Table 2 Questionnaire results at the 6 months follow-up visit
Table 3 Microbiological findings in patients with symptomatic recurrence and mean antimicrobial resistance profiles of all bacterial isolates at enrolment and follow-up visit


In this study, we demonstrated for the first time, that in patients with CBP, the treatment with L. casei DG® prevents the symptomatic recurrences, improving the quality of life and reducing the antibiotic use. Moreover, we demonstrated full treatment compliance, as no study discontinuations were recorded. The high compliance is related to the low frequency of adverse events and the efficacy of the treatment in terms of quality of life improvement.

Results in the context of previous studies

CBP continues to pose a treatment challenge for all urologists and for these reasons, a lot of non-standardized treatment schedule, sometimes in off-label way, were offered to the patients. Promising results are emerging from studies focusing on the microbiota of patients. Recent data acquisition about the role of the microbiome in healthy humans, allowed us to understand that there exists interplay and symbiotic relationships between our bodies and the microorganisms colonizing the gastro-intestinal system [19]. Recent studies indicated that the microbiome can influence prostate inflammation in relation to benign prostate conditions such as prostatitis/chronic pelvic pain syndrome and benign prostatic hyperplasia, as well as in prostate cancer [20]. Starting from these considerations, the reduction of antibiotics and the maintenance of normal gut homeostasis should be considered also in the management of bacterial prostatitis. Vicari and co-workers enrolled a total of 106 infertile male patients affected by CBP and irritable bowel syndrome [8]. All patients underwent rifaximin treatment in combination with probiotics containing multiple bacterial strains and compared the clinical results with a no treatment control group [8]. They concluded that a long-term treatment with rifaximin and probiotics is effective in lowering the progression of prostatitis into more complicated forms of male accessory gland infections [8]. Unlike Vicari’s study, in our study, we enrolled patients without any intestinal disease and we treated them with probiotics only. On the other hand, another Italian group, demonstrated that a 6 months treatment with probiotics plus Vaccinium Macracarpon and Lyciumbarbarum L., reduces the number of symptomatic episodes and improves the quality of life [21]. The efficacy of probiotics in the management of CBP could be related to the immune modulation of the bowel epithelium with the suppression of the low-grade inflammation [8, 22] and with the decrease of uropathogens spreading through the bowel mucosa. Here, we selected a specific probiotic strain, L. casei DG®, that has been demonstrated to modulate the intestinal microbial ecosystems of healthy adults and patients affected by inflammatory bowel disease, and to influence host immune response via its unique polysaccharide capsule [23,24,25]. L. casei DG® has also been demonstrated as therapeutic potential for several dysfunctions and pathological conditions such as increasing the efficacy of antibiotic eradication therapy against H. pylori [26].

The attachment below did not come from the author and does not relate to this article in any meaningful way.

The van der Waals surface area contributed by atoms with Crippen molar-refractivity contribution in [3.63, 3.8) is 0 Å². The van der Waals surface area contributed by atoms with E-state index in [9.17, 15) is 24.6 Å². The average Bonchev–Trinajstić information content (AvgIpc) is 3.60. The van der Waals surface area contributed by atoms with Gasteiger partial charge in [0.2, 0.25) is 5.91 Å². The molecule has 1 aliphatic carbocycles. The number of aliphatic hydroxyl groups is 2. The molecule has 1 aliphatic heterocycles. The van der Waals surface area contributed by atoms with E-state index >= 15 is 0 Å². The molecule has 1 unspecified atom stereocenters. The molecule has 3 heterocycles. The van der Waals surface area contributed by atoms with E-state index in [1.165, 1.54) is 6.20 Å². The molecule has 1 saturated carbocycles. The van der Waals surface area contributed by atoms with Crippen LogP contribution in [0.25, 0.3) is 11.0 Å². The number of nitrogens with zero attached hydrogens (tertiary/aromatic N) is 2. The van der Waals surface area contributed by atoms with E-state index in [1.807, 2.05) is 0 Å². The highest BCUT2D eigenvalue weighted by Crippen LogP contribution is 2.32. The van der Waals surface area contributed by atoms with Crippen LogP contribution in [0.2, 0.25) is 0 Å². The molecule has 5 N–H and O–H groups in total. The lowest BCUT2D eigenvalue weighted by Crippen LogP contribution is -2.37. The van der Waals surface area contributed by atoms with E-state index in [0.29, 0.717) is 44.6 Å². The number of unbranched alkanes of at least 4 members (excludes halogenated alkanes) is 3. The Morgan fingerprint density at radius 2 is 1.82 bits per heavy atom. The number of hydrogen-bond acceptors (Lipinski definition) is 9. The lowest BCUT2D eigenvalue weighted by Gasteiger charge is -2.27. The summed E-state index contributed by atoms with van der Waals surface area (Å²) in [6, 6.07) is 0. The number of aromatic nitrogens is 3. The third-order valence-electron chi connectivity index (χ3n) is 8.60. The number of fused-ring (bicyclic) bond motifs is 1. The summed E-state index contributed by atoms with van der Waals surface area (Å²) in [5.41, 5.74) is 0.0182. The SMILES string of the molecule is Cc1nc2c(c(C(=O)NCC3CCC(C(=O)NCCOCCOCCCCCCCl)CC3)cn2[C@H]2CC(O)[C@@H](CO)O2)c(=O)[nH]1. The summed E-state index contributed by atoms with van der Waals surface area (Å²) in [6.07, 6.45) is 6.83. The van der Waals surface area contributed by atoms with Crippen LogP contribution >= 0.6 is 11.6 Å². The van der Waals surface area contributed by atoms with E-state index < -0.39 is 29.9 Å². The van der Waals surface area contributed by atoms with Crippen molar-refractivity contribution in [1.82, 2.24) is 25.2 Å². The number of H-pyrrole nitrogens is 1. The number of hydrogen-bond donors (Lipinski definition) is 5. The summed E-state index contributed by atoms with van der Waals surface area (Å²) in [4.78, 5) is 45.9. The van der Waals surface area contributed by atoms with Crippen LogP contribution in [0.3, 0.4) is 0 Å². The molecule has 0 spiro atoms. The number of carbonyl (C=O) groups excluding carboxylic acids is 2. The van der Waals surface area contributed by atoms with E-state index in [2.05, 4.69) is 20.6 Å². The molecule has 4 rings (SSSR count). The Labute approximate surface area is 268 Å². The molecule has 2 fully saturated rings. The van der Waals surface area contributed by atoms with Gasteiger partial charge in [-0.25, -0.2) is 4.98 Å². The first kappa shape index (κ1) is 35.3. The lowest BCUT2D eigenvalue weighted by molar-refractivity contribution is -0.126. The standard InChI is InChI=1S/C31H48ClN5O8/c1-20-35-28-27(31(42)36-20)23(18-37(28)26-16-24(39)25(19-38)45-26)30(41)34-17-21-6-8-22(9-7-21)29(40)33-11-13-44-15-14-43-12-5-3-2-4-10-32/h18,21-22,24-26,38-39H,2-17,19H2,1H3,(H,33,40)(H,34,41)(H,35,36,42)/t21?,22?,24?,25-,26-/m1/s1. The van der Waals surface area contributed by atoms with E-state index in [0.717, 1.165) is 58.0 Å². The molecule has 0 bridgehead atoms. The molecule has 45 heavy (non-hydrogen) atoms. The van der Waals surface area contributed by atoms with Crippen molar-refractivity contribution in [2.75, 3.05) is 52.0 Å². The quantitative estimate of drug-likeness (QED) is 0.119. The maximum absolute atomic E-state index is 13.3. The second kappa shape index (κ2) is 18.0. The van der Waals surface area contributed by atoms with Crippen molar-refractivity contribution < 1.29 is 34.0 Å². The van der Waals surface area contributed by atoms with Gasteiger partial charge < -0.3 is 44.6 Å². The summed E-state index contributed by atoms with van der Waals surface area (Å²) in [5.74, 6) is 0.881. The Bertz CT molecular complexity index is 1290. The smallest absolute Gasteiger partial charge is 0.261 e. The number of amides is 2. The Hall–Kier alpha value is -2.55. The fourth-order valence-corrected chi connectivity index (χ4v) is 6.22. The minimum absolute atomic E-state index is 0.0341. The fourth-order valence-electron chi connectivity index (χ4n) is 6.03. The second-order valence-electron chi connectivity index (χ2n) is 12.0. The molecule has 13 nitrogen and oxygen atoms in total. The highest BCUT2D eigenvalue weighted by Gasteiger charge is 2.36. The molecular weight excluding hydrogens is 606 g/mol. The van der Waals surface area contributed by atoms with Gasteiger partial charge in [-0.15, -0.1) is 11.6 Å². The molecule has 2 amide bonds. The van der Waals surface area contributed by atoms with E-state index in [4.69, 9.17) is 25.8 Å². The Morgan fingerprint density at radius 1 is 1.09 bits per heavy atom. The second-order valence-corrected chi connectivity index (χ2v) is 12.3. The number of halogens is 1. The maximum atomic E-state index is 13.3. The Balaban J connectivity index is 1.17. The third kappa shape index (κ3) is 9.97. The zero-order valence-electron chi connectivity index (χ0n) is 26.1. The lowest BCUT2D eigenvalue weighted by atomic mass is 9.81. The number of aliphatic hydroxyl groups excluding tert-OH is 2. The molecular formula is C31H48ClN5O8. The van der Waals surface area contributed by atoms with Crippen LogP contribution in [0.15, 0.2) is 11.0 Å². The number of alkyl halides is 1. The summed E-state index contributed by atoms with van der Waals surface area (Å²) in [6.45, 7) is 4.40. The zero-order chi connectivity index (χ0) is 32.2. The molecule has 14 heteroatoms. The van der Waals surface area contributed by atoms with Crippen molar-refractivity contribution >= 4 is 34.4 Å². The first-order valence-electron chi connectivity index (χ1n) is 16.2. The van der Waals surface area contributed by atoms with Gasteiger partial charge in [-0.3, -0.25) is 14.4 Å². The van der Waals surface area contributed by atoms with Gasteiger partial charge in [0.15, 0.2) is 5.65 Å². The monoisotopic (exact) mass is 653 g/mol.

Strengths and limitations of this study

Even if our results are encouraging, this study shows several limitations to consider. Firstly, the number of enrolled patients. Even if the number need to treat is correctly calculated is very important to highlight that the efficacy and safety of probiotics should be evaluated with a long-term follow-up, to discover delayed adverse side effects. However, taking into consideration the studies evaluating the long-term therapy with L. casei DG® in other medical setting, we could consider this treatment safe also in CBP [27]. The use of a short-term antibiotic treatment period should not be considered a limitation of the study. In accordance with Bjerklund Johansen et al., who stated that the minimum duration of antibiotic treatment should be 2–4 weeks, we chosen this 14-day treatment course [27]. Finally, the lack of a control group should be considered a limitation of the study. Moreover, the role of a possible placebo effect should be considered as a factor influencing the patients’ outcome. However, in this Phase IV study we considered the following end-points: treatment efficacy defined as improvement of clinical symptoms at T2 vs T0, and a decrease in the use of antimicrobial drugs at T2 vs T0. In this sense, even though we did not consider a control group in our study design, the efficacy of L. casei DG® has been demonstrated by performing a paired comparison between pre- (T0) and post-treatment (T2) outcomes, in line with Thomas Jaeger [28]. Moreover, comparison of the results of this study with a cohort of historical controls, assessed 6 months after the end of antibacterial treatment suggests that L. casei DG® may have concurred to a sustained reduction of NIH-CPSI and IPSS scores (19.8 ± 1.9 and 17.9 ± 3.3 in the historical cohort), and may have had an influence in decreasing the recurrence rate (1.7/3 months) and the antibiotic usage[9,13]. However, future studies with randomized and blinded design are needed to confirm these results.

Implications for clinical practice

The results of this study should be read in the light of the continuing increase of resistant bacterial strains and the necessity to find new strategies to reduce the use of antibiotics in CBP. Our results suggest that L. casei DG® reduces both the symptomatic recurrence and the use of antibiotics. Therefore, the use of L. casei DG® after antibiotic treatment represents a valid tool to improve the antibiotic stewardship in urological setting. In an economic perspective, our findings suggest a reduction in direct costs related to the reduction of antibiotic daily dose and indirect costs related to the patients’ well-being (less lost working days, less stress and anxiety), even if we did not revaluate this economic outcome.


In patients with CBP, L. casei DG® is able to prevent symptomatic recurrences, improving the quality of life and reducing the antibiotic use. Future larger clinical trials with a randomized and blinded design are needed to confirm these results especially in terms of economic perspectives.